Thus far, I've met with 2 GI docs, both of whom told me nothing other than to follow a gluten free diet, a great primary care physician (whom I just began to work with) an ENT who has also been great, but it's not his speciality, and a nurse practitioner, who recently conducted a comprehensive food panel. Those results have me a bit concerned. Sticking to a gluten-free diet...I can do that, but the panel results were gruesome: in addition to wheat, rye, oats, barley & cow's milk, cheese, etc, I am also sensitive to -- apple, asparagus, broccoli, carrot, cauliflower, celery, corn (ugh, this is a real, real challenge, cause I believe most gluten free products use corn as a binding agent, as well as in my supplements and meds), cucumber, eggplant, garlic, grapes, grapefruit, lemon, lettuce, green pepper, white potato, tomato, watermelon, baker's yeast and yogurt. In reading other posts, I understand that developing other food allergies is not all that uncommon. Can these dissipate over time and eventually, the food be reintroduced to one's diet? I feel like I might as well hang outside with the rodents, 'cause my diet will be no different.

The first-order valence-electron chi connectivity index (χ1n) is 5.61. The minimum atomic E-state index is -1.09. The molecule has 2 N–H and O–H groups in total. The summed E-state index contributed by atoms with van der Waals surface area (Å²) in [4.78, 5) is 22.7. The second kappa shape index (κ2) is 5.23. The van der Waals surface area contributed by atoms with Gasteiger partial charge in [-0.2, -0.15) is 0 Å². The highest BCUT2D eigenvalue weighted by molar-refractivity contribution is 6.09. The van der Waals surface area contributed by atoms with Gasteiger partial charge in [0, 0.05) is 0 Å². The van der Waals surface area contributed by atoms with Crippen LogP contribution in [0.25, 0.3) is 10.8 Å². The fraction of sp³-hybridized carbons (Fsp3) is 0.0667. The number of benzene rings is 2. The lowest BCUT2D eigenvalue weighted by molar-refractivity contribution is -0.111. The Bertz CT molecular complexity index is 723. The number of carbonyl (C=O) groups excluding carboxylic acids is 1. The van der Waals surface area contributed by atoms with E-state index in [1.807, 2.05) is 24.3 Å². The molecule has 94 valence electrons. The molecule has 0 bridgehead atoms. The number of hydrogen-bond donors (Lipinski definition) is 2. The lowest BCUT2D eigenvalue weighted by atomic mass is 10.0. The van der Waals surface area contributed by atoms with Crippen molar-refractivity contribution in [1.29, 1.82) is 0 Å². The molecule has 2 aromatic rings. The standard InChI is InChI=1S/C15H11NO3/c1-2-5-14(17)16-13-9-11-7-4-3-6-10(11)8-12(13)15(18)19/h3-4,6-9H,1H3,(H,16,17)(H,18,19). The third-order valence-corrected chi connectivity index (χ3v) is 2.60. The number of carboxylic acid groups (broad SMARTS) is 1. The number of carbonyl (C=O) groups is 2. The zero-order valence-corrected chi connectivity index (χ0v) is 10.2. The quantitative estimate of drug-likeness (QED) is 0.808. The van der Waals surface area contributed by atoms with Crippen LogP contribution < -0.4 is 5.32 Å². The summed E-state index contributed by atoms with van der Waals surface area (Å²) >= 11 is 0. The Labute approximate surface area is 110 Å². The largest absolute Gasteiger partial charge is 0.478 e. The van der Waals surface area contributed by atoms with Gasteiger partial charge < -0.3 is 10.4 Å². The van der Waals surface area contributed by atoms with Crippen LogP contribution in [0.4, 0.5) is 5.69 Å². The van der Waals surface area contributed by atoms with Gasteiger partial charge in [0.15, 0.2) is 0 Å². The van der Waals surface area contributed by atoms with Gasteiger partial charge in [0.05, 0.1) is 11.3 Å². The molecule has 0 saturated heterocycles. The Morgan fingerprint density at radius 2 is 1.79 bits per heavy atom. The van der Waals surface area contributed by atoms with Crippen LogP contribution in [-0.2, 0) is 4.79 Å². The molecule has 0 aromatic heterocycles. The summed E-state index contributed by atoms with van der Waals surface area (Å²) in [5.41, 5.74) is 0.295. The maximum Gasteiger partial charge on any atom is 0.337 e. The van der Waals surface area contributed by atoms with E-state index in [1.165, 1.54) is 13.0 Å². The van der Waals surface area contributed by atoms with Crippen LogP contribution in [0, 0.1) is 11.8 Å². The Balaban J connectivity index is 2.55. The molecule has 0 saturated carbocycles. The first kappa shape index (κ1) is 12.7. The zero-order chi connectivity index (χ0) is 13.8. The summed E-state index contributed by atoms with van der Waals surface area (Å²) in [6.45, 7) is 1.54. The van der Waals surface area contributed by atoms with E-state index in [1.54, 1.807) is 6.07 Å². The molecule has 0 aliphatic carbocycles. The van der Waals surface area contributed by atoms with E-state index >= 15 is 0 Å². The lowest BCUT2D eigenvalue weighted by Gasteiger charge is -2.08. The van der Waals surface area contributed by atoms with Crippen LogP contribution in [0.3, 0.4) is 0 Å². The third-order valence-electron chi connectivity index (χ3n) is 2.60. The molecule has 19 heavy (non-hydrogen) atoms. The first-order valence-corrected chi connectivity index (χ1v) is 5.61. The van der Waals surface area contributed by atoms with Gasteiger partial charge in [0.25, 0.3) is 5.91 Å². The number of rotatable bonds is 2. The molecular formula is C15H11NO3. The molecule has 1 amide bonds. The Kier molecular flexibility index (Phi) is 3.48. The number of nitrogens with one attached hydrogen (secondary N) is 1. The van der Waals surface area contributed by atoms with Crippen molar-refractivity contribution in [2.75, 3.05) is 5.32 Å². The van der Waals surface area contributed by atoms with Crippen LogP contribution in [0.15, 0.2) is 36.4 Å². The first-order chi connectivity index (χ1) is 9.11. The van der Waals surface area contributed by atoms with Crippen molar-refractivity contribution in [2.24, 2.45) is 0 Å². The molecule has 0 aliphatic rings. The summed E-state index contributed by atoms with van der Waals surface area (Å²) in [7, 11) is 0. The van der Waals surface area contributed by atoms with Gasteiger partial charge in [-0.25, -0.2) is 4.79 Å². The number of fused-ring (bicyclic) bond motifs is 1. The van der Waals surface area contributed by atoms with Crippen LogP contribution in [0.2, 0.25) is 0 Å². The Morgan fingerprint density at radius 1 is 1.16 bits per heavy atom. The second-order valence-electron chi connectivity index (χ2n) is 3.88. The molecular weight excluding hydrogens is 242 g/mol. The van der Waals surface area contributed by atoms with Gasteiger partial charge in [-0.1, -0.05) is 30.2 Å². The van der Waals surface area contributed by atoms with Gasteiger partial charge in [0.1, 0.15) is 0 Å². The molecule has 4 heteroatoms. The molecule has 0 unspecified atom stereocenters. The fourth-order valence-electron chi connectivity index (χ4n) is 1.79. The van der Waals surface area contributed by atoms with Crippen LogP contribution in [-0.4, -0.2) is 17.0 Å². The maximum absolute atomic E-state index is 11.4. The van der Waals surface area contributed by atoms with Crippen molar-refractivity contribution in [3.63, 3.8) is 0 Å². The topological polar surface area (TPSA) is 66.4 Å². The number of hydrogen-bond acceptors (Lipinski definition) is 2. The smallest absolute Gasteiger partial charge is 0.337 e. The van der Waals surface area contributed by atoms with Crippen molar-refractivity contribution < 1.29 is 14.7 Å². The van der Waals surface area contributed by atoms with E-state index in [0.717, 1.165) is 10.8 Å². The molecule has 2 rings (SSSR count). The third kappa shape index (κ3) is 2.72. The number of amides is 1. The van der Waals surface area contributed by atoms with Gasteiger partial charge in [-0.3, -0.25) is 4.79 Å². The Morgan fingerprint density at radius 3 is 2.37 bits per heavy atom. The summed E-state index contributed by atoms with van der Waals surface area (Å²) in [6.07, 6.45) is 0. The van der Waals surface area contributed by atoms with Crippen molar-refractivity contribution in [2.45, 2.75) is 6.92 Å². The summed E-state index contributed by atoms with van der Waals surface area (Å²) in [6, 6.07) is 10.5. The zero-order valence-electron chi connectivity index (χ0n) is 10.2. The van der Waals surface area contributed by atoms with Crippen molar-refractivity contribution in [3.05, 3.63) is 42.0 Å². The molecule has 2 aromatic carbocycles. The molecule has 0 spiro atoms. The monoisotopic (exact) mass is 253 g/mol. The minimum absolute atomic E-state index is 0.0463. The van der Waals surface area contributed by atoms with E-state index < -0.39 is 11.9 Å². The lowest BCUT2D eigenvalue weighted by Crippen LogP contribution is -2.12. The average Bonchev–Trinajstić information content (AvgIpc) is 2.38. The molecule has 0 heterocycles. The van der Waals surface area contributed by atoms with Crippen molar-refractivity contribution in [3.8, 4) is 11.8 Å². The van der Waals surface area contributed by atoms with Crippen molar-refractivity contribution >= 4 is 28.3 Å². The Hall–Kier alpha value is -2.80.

I plan to have a vitamin array conducted, a bone density scan, etc. Curious, what else should I be doing as part of my normal 'newly diagnosed' protocol and what else should I possibly be doing, given the profile I described above? I also plan to meet with a registered dietician, but my understanding, from a recent local celiac support meeting, is that truly gluten-free educated dietitians are hard to find.

Thanks for taking the time to read my saga...all comments/suggestions welcome!